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UN rights chief ‘deeply alarmed’ by violence in Sri Lanka

The UN High Commissioner for Human Rights Navi Pillay expressed her "deep alarm" at attacks against Muslims by Sinhalese mobs in Sri Lanka, which are thought to have killed at least 3 Muslims and left over 80 injured in Aluthgama, a town in the South of the island.

“The Government must urgently do everything it can to arrest this violence, curb the incitement and hate speech which is driving it, and protect all religious minorities,” said High Commissioner Pillay.

Her comments came after BBS leader Gnanasara stated at a rally in Aluthgama,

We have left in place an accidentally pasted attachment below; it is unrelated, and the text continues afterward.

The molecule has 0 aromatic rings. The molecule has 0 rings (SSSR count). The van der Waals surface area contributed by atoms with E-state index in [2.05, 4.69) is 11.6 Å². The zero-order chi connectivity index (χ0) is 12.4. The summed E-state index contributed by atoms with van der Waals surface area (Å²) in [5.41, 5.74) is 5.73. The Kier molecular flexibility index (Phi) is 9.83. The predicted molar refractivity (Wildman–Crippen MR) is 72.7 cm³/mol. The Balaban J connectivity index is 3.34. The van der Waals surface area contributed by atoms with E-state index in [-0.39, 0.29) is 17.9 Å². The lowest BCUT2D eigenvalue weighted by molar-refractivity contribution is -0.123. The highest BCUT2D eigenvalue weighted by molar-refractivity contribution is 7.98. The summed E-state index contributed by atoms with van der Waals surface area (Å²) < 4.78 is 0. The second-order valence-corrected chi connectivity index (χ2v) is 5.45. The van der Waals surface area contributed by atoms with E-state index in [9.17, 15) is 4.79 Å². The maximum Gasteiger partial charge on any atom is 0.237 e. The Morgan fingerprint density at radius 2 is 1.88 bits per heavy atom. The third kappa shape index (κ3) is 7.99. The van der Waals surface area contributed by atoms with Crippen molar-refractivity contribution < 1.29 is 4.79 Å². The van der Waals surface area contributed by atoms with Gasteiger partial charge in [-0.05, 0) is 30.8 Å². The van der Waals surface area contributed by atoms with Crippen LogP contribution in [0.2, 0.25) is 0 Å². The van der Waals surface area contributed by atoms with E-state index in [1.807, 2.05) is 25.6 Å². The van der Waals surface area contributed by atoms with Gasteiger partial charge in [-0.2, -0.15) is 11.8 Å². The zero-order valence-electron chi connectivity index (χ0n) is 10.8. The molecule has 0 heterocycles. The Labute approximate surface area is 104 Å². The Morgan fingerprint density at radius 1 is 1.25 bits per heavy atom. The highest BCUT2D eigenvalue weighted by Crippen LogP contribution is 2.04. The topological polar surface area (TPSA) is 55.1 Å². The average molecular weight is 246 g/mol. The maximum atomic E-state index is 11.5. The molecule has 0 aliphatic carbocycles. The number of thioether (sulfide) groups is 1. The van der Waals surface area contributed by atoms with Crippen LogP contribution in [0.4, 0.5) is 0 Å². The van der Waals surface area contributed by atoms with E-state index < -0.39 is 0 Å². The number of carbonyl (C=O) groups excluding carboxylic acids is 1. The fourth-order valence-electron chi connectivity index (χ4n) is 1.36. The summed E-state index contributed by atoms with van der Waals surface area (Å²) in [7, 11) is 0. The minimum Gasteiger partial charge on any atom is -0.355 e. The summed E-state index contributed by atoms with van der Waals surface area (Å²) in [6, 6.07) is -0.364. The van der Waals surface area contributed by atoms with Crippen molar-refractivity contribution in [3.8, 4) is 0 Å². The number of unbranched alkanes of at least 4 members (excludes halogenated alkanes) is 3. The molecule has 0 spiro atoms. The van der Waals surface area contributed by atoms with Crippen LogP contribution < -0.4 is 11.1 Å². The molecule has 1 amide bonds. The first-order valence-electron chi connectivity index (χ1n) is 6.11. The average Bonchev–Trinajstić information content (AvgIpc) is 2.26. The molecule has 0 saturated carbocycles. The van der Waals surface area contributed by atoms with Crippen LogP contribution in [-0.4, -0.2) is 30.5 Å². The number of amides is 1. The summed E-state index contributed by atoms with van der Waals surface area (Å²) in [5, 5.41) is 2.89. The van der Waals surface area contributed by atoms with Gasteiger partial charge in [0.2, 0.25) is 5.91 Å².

“In this country we still have a Sinhala Police, we still have a Sinhala Army. After today, if a single Marakkalaya (Muslim) or some other paraya (alien) touches a single Sinhalese...it will be their end.”

Pillay noted that during her visit to the island in August 2013, she had warned of incitement of violence by Sinhala Buddhist nationalist groups. 

The High Commissioner went on to say,

“I am very concerned this violence could spread to Muslim communities in other parts of the country… The authorities must immediately bring the perpetrators of such attacks to book and make it clear to the religious leadership on both sides, and to political parties and the general public, that there is no place for inflammatory rhetoric and incitement to violence.”

“At the same time, the security forces must use appropriate measures to contain the situation and ensure this tragic situation is not compounded by any excessive use of force,” she added.


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